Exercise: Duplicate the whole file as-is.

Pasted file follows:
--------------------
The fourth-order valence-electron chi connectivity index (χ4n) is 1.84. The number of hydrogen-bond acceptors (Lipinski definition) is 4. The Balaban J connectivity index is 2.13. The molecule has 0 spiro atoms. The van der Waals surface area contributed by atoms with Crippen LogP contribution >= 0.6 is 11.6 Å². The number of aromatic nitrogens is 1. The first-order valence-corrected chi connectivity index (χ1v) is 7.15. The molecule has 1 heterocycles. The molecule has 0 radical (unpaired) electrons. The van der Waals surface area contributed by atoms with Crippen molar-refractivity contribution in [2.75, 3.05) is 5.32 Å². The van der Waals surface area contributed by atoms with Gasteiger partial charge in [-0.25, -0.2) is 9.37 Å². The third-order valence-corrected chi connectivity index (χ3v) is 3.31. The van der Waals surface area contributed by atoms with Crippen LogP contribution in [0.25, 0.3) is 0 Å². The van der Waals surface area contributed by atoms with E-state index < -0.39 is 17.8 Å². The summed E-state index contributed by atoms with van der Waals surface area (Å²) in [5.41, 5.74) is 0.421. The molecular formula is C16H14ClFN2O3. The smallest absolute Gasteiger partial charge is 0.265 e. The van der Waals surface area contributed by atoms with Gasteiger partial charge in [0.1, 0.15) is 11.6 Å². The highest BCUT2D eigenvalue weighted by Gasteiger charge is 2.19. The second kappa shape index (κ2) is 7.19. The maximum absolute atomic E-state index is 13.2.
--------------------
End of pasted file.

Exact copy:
The fourth-order valence-electron chi connectivity index (χ4n) is 1.84. The number of hydrogen-bond acceptors (Lipinski definition) is 4. The Balaban J connectivity index is 2.13. The molecule has 0 spiro atoms. The van der Waals surface area contributed by atoms with Crippen LogP contribution >= 0.6 is 11.6 Å². The number of aromatic nitrogens is 1. The first-order valence-corrected chi connectivity index (χ1v) is 7.15. The molecule has 1 heterocycles. The molecule has 0 radical (unpaired) electrons. The van der Waals surface area contributed by atoms with Crippen molar-refractivity contribution in [2.75, 3.05) is 5.32 Å². The van der Waals surface area contributed by atoms with Gasteiger partial charge in [-0.25, -0.2) is 9.37 Å². The third-order valence-corrected chi connectivity index (χ3v) is 3.31. The van der Waals surface area contributed by atoms with Crippen LogP contribution in [0.25, 0.3) is 0 Å². The van der Waals surface area contributed by atoms with E-state index < -0.39 is 17.8 Å². The summed E-state index contributed by atoms with van der Waals surface area (Å²) in [5.41, 5.74) is 0.421. The molecular formula is C16H14ClFN2O3. The smallest absolute Gasteiger partial charge is 0.265 e. The van der Waals surface area contributed by atoms with Gasteiger partial charge in [0.1, 0.15) is 11.6 Å². The highest BCUT2D eigenvalue weighted by Gasteiger charge is 2.19. The second kappa shape index (κ2) is 7.19. The maximum absolute atomic E-state index is 13.2.